Advanced portfolio report

Andrew Sackville-West ajswest at
Sat Dec 1 19:35:43 EST 2007

On Sat, Dec 01, 2007 at 06:29:03PM -0500, Morrison J. Chang wrote:
> On Sat, 2007-12-01 at 09:01 -0800, Andrew Sackville-West wrote:
> > On Fri, Nov 30, 2007 at 10:51:32PM -0500, Mike Alexander wrote:
> > > --On November 30, 2007 12:20:14 PM -0800 Andrew Sackville-West 
> > > <ajswest at> wrote:
> > >>
> [some good stuff about corporate splits]
> > On to lots:
> > 
> > >>> If there are lots assigned to the splits for a stock or other asset,
> > >>> the report should use them.  In this last case, the sale was part of
> > >>> the second of three acquisitions.


> > >> I honestly don't have a clue about lots and how they work.

snip ...

> > > Use of lots simply assigns a lot to each split that represents a purchase 
> > > or sale of shares.  For the purposes of your report all I'm asking is that 
> > > you ask each split what lot it is in and if you find a purchase and a sale 
> > > in the same lot, you use that purchase to compute the basis for the sale.  
> > > If the sale is not in a lot (or if you can't find the corresponding 
> > > purchase in the lot, which indicates a bug) then use the FIFO, LIFO, or 
> > > whatever rule to find the corresponding purchase.  It's pretty simple and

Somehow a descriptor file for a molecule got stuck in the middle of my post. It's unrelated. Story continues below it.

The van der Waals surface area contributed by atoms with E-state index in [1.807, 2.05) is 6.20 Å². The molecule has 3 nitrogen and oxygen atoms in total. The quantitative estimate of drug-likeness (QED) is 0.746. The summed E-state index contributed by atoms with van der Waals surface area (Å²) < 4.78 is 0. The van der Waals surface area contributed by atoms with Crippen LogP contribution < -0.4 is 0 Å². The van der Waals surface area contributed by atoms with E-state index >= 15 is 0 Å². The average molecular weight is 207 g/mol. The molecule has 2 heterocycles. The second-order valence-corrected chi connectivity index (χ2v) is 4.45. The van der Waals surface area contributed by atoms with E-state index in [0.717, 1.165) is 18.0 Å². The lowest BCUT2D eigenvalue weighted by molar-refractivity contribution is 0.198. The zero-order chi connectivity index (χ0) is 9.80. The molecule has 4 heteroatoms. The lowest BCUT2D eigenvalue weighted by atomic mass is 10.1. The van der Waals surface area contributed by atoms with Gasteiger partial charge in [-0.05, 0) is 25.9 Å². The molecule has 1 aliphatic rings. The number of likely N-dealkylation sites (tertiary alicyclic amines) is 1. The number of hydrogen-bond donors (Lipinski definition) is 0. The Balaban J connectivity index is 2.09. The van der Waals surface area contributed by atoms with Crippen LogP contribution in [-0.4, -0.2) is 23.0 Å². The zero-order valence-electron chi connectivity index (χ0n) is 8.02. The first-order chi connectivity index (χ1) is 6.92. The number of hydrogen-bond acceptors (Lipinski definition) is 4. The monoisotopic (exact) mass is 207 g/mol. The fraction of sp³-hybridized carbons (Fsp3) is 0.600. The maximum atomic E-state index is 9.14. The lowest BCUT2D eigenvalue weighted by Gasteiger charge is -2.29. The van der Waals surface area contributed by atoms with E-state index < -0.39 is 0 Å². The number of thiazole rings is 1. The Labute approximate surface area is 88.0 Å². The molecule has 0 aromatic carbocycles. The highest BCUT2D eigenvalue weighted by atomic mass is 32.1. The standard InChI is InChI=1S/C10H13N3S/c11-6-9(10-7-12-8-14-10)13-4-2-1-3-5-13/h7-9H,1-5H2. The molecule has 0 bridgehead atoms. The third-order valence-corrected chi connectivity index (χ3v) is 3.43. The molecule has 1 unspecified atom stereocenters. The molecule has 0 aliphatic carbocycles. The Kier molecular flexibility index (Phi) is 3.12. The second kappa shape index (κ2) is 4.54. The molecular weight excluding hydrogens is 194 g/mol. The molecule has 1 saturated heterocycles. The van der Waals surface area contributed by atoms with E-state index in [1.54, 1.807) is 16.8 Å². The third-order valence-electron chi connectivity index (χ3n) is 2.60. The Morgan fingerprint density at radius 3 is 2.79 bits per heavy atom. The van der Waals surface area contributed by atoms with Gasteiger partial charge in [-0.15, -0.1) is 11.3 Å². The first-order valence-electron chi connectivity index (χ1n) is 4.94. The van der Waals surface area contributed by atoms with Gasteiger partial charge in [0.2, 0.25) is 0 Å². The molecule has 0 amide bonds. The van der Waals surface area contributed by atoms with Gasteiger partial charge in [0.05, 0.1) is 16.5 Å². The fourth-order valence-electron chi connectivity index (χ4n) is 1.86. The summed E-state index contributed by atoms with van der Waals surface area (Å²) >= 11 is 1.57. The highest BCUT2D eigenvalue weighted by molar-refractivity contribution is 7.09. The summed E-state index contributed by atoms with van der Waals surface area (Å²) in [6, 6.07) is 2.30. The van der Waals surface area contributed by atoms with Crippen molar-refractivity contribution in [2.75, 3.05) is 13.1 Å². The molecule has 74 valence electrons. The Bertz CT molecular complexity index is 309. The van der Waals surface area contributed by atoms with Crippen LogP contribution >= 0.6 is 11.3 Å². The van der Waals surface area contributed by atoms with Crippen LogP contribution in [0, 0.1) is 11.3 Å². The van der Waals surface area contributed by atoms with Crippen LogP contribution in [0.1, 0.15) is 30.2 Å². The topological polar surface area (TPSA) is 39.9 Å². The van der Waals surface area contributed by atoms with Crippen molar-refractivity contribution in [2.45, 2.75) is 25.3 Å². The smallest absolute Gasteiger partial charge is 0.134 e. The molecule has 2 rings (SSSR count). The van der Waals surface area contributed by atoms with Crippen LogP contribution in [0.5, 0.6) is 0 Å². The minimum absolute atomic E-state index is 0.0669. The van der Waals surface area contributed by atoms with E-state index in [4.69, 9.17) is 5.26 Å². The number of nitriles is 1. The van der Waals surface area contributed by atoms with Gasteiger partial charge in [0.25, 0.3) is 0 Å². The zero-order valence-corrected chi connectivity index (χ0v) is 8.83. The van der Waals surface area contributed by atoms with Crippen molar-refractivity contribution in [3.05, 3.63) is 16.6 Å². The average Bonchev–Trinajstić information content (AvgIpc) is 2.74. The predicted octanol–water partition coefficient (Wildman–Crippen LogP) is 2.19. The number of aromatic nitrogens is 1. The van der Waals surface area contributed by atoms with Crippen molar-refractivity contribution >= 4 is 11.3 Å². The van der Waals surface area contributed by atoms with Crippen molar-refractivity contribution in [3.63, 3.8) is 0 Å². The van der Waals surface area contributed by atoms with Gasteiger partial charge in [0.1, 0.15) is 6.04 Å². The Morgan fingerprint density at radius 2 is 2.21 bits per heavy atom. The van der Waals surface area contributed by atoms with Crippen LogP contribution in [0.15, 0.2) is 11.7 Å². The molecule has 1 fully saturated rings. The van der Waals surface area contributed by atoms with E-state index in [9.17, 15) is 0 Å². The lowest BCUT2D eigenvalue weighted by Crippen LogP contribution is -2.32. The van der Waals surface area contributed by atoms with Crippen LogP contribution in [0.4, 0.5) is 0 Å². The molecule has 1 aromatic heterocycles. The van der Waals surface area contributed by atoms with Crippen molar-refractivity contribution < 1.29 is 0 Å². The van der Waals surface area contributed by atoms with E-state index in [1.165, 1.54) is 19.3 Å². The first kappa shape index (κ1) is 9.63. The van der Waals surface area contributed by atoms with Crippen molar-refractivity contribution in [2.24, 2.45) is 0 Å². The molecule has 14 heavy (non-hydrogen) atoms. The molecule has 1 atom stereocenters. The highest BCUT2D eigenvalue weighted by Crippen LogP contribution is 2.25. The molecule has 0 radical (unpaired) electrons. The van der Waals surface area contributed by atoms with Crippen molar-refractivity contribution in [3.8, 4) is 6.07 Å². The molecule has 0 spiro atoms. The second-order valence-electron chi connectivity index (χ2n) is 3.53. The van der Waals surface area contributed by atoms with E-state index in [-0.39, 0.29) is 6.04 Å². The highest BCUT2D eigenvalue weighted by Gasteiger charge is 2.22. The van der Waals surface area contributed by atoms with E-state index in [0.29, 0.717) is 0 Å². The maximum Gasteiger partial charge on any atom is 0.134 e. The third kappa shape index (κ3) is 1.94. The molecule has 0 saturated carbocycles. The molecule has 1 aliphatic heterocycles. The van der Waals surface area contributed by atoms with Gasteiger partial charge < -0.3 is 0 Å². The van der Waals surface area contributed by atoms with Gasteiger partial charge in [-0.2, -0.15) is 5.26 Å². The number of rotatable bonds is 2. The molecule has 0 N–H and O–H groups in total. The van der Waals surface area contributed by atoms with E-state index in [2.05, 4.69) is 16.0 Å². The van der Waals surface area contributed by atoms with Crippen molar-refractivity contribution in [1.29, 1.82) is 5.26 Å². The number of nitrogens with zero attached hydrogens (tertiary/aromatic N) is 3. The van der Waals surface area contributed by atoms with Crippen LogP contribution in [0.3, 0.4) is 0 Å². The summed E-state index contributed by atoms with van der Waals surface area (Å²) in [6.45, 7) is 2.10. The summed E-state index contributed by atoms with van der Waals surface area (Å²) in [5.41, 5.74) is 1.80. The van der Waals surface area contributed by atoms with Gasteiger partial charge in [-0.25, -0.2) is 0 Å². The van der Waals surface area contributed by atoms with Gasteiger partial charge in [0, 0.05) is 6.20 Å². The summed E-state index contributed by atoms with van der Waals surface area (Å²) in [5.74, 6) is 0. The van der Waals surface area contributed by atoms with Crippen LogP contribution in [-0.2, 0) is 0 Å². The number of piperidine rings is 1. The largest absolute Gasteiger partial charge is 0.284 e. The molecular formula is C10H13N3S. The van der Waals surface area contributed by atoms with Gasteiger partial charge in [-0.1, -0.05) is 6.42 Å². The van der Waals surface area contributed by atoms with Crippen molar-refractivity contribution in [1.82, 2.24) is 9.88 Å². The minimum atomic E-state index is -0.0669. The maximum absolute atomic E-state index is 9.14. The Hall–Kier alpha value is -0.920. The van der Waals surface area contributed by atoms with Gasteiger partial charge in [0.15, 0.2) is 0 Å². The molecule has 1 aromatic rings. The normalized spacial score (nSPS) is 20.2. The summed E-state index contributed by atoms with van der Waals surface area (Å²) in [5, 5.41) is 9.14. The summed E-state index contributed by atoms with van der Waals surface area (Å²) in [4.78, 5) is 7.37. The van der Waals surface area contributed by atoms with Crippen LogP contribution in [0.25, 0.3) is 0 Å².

> > > wouldn't complicate things much at all.  You can use xaccSplitGetLot to get 
> > > the lot a split is in.  Then, if this is not null, you can use 
> > > gnc-lot-get-split-list to get a list of splits in the lot.
> > 
> > 
> > Okay, I understand how that works. Basically I have to track the lots
> > along with the price and number of shares in the basis list. The
> > problem is how to deal with the "Average" basis. 


> > I'm not arguing against using lots here, BTW. Just trying to figure
> > out this corner case. 
> > 
> > hmmm... having just re-read all this, it may be as simple as
> > *ignoring* lots for the average-method, as it just doesn't apply.
> > 
> Andrew, you are correct. 
> FIFO and lots are cost basis calculations.
> Average basis is a different basis calculation.
> 'Once down the path of <basis> forever it will control your destiny' [or
> at least that account] 

okay. I follow that. Average basis is simply incompatible with the
idea of lots and can safely ignore lots. The other basis calculations
are aware of the timing of things and can use lots alongside the
regular FIFO/FILO calculation. 

snip good links to the revenooers...

> Of course since the report applies the same rule to all accounts
> regardless of intent, hopefully the user knows better and talks to their
> accountant or tax advisor.

At some point we have to allow the user to mess it up ;)

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